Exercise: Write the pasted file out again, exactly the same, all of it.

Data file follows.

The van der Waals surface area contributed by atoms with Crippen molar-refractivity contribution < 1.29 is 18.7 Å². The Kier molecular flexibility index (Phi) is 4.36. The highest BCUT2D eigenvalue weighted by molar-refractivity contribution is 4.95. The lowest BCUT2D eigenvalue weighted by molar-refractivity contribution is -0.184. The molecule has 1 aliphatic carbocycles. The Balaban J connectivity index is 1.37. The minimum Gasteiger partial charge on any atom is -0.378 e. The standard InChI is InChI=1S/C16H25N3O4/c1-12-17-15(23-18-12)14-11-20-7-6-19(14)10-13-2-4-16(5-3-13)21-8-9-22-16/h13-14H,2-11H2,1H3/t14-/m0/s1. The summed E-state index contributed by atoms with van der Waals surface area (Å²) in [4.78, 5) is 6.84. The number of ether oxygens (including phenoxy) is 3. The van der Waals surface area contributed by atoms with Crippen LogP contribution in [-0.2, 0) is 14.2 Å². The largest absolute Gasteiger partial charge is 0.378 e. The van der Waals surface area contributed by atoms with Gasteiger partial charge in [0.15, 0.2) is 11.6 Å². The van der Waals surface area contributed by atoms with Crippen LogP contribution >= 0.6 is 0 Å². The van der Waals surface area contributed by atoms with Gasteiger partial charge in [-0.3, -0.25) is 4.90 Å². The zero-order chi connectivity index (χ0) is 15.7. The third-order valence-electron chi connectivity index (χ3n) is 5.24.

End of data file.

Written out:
The van der Waals surface area contributed by atoms with Crippen molar-refractivity contribution < 1.29 is 18.7 Å². The Kier molecular flexibility index (Phi) is 4.36. The highest BCUT2D eigenvalue weighted by molar-refractivity contribution is 4.95. The lowest BCUT2D eigenvalue weighted by molar-refractivity contribution is -0.184. The molecule has 1 aliphatic carbocycles. The Balaban J connectivity index is 1.37. The minimum Gasteiger partial charge on any atom is -0.378 e. The standard InChI is InChI=1S/C16H25N3O4/c1-12-17-15(23-18-12)14-11-20-7-6-19(14)10-13-2-4-16(5-3-13)21-8-9-22-16/h13-14H,2-11H2,1H3/t14-/m0/s1. The summed E-state index contributed by atoms with van der Waals surface area (Å²) in [4.78, 5) is 6.84. The number of ether oxygens (including phenoxy) is 3. The van der Waals surface area contributed by atoms with Crippen LogP contribution in [-0.2, 0) is 14.2 Å². The largest absolute Gasteiger partial charge is 0.378 e. The van der Waals surface area contributed by atoms with Gasteiger partial charge in [0.15, 0.2) is 11.6 Å². The van der Waals surface area contributed by atoms with Crippen LogP contribution >= 0.6 is 0 Å². The van der Waals surface area contributed by atoms with Gasteiger partial charge in [-0.3, -0.25) is 4.90 Å². The zero-order chi connectivity index (χ0) is 15.7. The third-order valence-electron chi connectivity index (χ3n) is 5.24.